Re: [OPE] Odyssey and the Peruvian treasure

From: Jurriaan Bendien <>
Date: Wed Feb 11 2009 - 02:50:18 EST

Well, the Marxists and heterodox people in your "camp" can argue that a commodity is a product of human labor which is produced *in order to be sold*, but Marx and myself argue that commodities (Kaufwaren) are wares intended for sale in the market, normally products of human labour. (I am leaving out of consideration pseudo-commodities or fictitious/imputed commodities here).

We are not conflating product with commodity, but rather we are making a number of additional distinctions which are necessary for a scientific approach to economic history. These distinctions are overlooked by vulgar Marxism (the vulgarity consist in overlooking them).

The view taken by Marx in Das Kapital and also by myself (and also e.g. by the Uno school in Japan, by Roman Rosdolsky and people like that) is one which aims to understand and explain consistently how markets emerge and grow, in real economic history, in other words, how the transitions from:

(1) subsistence economy (production of use-values by means of use-values) to
(2) sale of exchange-values produced by means of non-commoditized inputs, and to
(3) "production of commoditized outputs only by means of commoditized inputs" ("generalised commodity production")

really occur - in order to understand better what the social conflicts and clashes of human understandings are about, their historical roots.

This also has highly important implications for the analysis of how the law of value emerges and asserts itself in different phases of the development of trade and production, among other things, because the exchangeability of inputs and outputs of production is contingent on transformations of property relations and property rights, and this does not happen all at once or without social conflict.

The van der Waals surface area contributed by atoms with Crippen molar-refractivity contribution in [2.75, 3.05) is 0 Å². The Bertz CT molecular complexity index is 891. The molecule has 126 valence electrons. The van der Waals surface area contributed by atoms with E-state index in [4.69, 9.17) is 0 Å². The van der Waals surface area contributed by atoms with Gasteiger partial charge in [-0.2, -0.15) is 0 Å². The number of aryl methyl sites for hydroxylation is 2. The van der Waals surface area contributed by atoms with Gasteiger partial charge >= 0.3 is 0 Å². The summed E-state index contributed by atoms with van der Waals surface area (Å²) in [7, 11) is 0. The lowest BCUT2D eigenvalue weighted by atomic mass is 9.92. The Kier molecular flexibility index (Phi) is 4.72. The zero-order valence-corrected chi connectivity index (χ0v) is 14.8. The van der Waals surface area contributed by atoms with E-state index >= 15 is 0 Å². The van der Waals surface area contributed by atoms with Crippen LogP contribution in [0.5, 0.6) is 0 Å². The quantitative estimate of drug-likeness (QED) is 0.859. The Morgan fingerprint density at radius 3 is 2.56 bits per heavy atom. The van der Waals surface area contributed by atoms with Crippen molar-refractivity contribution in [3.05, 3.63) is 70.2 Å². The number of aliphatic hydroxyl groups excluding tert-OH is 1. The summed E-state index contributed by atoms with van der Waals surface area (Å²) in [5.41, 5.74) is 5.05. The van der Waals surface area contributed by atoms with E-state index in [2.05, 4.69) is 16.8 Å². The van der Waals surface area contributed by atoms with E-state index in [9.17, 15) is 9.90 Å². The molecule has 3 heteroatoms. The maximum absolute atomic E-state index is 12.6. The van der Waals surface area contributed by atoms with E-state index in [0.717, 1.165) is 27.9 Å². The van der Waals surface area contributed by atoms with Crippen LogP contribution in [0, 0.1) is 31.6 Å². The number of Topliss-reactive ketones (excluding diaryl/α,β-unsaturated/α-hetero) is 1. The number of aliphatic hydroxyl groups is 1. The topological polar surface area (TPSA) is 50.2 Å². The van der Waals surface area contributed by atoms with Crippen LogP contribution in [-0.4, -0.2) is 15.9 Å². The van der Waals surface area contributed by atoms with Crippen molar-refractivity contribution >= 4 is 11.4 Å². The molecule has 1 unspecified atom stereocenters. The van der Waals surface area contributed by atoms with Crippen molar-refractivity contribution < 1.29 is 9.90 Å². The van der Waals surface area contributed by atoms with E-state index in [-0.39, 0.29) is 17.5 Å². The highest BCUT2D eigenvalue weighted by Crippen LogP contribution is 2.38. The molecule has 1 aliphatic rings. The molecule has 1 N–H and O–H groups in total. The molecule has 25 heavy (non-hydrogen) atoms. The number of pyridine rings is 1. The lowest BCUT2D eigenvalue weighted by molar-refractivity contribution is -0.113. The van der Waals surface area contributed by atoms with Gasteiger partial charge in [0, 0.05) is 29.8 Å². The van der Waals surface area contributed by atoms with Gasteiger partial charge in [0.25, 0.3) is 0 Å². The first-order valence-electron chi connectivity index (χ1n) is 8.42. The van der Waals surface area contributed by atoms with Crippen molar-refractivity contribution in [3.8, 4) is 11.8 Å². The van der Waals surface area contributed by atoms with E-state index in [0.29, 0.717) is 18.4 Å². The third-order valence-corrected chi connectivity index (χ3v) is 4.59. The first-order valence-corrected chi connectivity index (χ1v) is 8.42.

If the definition of a "commodity" is static, superhistorical, reified and eternal as the Marxists depict it, a sort of Kantian or Sraffian metaphysical apriori category, rather than an historically evolutionary one, then in fact we fail to explain the disposition of a very significant fraction of world output of goods and a large part of services, because they may be sold, but alternatively be utilised without market mediation.

We fail to explain the processes whereby an economy can evolve from a subsistence economy to a fullfledged commercial economy in which all inputs and outputs are commoditized.

All we have then is a conceptual scheme which fails to make sense of what really happens in history, namely it fails to explain how commodity trade typically originates at the boundaries of economic communities, but gradually, through various evolutions and revolutions, engulfs the whole production process of those communities.

As a result, all we can say is that the law of value "dropped out of the air" one fine day - that is wonderful poetry maybe, but not scientifically tenable. All we can say is, that one day there was subsistence economy, the next day there was commercial economy, whereas in reality we are dealing with complex transformative processes that took centuries, or even more than 10,000 years, to occur.